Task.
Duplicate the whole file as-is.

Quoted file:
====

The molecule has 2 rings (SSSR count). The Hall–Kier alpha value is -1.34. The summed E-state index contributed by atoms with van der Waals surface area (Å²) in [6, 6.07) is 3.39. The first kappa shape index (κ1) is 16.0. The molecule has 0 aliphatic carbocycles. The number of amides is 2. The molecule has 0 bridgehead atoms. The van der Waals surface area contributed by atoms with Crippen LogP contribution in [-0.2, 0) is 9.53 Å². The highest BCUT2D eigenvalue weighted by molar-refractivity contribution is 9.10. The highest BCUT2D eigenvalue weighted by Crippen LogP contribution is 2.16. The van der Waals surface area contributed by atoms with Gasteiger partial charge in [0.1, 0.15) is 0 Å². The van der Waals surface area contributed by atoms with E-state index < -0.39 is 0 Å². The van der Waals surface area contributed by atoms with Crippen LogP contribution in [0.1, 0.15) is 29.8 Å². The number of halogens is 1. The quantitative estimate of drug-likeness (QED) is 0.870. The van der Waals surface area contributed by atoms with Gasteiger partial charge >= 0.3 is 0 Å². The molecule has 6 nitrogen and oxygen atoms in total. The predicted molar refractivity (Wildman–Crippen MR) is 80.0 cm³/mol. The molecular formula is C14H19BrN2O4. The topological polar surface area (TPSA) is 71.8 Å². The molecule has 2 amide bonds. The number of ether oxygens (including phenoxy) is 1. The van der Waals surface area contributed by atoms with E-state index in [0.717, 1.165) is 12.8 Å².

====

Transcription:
The molecule has 2 rings (SSSR count). The Hall–Kier alpha value is -1.34. The summed E-state index contributed by atoms with van der Waals surface area (Å²) in [6, 6.07) is 3.39. The first kappa shape index (κ1) is 16.0. The molecule has 0 aliphatic carbocycles. The number of amides is 2. The molecule has 0 bridgehead atoms. The van der Waals surface area contributed by atoms with Crippen LogP contribution in [-0.2, 0) is 9.53 Å². The highest BCUT2D eigenvalue weighted by molar-refractivity contribution is 9.10. The highest BCUT2D eigenvalue weighted by Crippen LogP contribution is 2.16. The van der Waals surface area contributed by atoms with Gasteiger partial charge in [0.1, 0.15) is 0 Å². The van der Waals surface area contributed by atoms with E-state index < -0.39 is 0 Å². The van der Waals surface area contributed by atoms with Crippen LogP contribution in [0.1, 0.15) is 29.8 Å². The number of halogens is 1. The quantitative estimate of drug-likeness (QED) is 0.870. The van der Waals surface area contributed by atoms with Gasteiger partial charge >= 0.3 is 0 Å². The molecule has 6 nitrogen and oxygen atoms in total. The predicted molar refractivity (Wildman–Crippen MR) is 80.0 cm³/mol. The molecular formula is C14H19BrN2O4. The topological polar surface area (TPSA) is 71.8 Å². The molecule has 2 amide bonds. The number of ether oxygens (including phenoxy) is 1. The van der Waals surface area contributed by atoms with E-state index in [0.717, 1.165) is 12.8 Å².